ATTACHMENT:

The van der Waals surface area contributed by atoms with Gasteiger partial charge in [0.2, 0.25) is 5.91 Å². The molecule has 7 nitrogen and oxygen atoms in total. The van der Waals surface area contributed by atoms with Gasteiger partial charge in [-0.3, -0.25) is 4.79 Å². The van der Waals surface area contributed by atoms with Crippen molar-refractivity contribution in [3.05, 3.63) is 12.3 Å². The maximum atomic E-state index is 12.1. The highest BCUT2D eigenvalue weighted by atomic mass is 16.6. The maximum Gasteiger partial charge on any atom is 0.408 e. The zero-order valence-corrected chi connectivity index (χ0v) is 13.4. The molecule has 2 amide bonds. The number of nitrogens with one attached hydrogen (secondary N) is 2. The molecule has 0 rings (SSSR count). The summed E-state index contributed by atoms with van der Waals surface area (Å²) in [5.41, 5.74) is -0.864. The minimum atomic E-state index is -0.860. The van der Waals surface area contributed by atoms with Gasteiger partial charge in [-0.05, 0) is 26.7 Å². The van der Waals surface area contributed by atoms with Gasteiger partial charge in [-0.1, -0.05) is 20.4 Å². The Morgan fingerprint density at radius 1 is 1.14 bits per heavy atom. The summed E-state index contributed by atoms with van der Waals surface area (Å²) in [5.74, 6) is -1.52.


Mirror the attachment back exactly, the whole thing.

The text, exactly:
The van der Waals surface area contributed by atoms with Gasteiger partial charge in [0.2, 0.25) is 5.91 Å². The molecule has 7 nitrogen and oxygen atoms in total. The van der Waals surface area contributed by atoms with Gasteiger partial charge in [-0.3, -0.25) is 4.79 Å². The van der Waals surface area contributed by atoms with Crippen molar-refractivity contribution in [3.05, 3.63) is 12.3 Å². The maximum atomic E-state index is 12.1. The highest BCUT2D eigenvalue weighted by atomic mass is 16.6. The maximum Gasteiger partial charge on any atom is 0.408 e. The zero-order valence-corrected chi connectivity index (χ0v) is 13.4. The molecule has 2 amide bonds. The number of nitrogens with one attached hydrogen (secondary N) is 2. The molecule has 0 rings (SSSR count). The summed E-state index contributed by atoms with van der Waals surface area (Å²) in [5.41, 5.74) is -0.864. The minimum atomic E-state index is -0.860. The van der Waals surface area contributed by atoms with Gasteiger partial charge in [-0.05, 0) is 26.7 Å². The van der Waals surface area contributed by atoms with Gasteiger partial charge in [-0.1, -0.05) is 20.4 Å². The Morgan fingerprint density at radius 1 is 1.14 bits per heavy atom. The summed E-state index contributed by atoms with van der Waals surface area (Å²) in [5.74, 6) is -1.52.